Lojas Koerich is set to remain in the hands of the family as Antonio's two sons, Ronaldo, 51, and Sergio, 47, are directors, and his grandsons are beginning to get involved in the business too. For him, this is a development that makes a lot of sense from a business point of view. "Our first principle is a simple one: work, work and more work," he says. "The second concerns responsibility. The best executive of a company is the one that has amassed capital through some personal sacrifice."
Brazil's southern states, heavily populated by the descendants of European immigrants from countries such as Italy, Germany and Poland, as well as the former colonial power Portugal, are a hotbed of family-owned business. Since their founding, some of these businesses have long outgrown their origins.
Lojas Colombo began in the retail business 50 years ago in Rio Grande do Sul, Brazil's southernmost state, and has rapidly been increasing its national footprint since. In 2008 it achieved a turnover of 1.3 billion reais ($667 million) and is now also an important player in São Paulo and Minas Gerais, the two most populous and wealthy states, with plans to enter three other markets.
Adelino Colombo (pictured), the 79-year-old founder and chairman of Lojas Colombo, began by selling TV sets and other appliances in the small town of Farroupilha. He has seen Brazil live through at least two periods of increasing prosperity, in the 1950s and 1970s, but also long periods of economic crisis, especially in the 1980s. He says the fact that the economy is looking healthier than ever today doesn't mean that things will get easier for firms like his.
"Competition is much bigger than in the past and we need to continue working well in order to carry on growing," he points out. Growth, in his view, has become difficult to achieve because margins have narrowed a lot, which makes new markets still harder to crack.
For instance, Brazil's most endearing story in the past few years has been the emergence of consumers in its north-eastern states, the country's poorest region. Although still far from being rich, states like Pernambuco, Bahia and Ceará have been untapped markets for consumer goods, but now many companies have been disclosing plans to take advantage of the boom.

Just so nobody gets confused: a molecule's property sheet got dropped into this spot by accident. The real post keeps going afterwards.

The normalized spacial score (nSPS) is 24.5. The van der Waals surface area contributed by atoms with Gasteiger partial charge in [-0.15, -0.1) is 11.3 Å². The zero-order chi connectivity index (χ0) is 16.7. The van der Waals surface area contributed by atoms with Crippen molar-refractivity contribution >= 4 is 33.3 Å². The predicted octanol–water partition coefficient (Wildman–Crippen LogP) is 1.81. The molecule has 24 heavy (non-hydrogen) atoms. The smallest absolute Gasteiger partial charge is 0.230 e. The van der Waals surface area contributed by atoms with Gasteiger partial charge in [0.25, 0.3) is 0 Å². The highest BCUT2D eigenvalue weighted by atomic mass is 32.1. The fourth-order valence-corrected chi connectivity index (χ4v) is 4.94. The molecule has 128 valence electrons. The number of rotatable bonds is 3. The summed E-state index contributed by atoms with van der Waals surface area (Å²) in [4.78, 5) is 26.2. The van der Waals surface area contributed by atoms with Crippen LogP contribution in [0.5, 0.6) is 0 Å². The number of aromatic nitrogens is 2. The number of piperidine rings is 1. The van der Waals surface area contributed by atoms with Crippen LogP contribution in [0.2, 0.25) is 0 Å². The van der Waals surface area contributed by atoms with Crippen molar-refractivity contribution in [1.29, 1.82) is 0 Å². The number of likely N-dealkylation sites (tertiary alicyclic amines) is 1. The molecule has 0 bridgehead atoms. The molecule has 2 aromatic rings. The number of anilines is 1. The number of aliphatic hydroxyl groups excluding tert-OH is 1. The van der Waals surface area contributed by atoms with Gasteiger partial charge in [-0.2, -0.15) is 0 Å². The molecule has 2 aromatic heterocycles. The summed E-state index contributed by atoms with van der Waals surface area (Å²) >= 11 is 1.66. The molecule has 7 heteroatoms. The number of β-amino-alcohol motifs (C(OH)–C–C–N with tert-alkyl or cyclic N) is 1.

Colombo prefers to remain careful. "I've been to the north-east recently and it is really thrilling what is happening there," he says. "But competition in the retail market is already very tough. It is not the time to do anything crazy." Expansion plans, although still alive, are unlikely to include markets that are geographically and culturally too distant from the south.
A considerable part of the expected growth of sales should be achieved by making gains in the more than 340 stores that already operate around the country, many of which have been added to the network by the acquisition of smaller family-owned companies. Colombo is certainly a careful manager of the company's money. He reminisces that he and his family lived in a rented flat until his 25th wedding anniversary. "I didn't want to take any money out of the company," he recalls. When he finally became a proprietor, the flat was located on top of a Lojas Colombo store. The philosophy has helped Lojas Colombo to guard its independence fiercely.
Colombo's succession plan has been the subject of much debate in his home state, but he says his family will hold the reigns of the group for the time being. "At the moment, Lojas Colombo will continue being a family company," he says. "We don't have cash flow problems as we own our own financial company, so we don't need either partners or investors."
But he doesn't discard the possibility that things could change. "The dynamics of the Brazilian market are changing and things can be different in the future," he concedes. "But right now we are not even listening to propositions."
It seems that Brazil's hardened family owned retailers will certainly put up a good fight to retain their place in the market.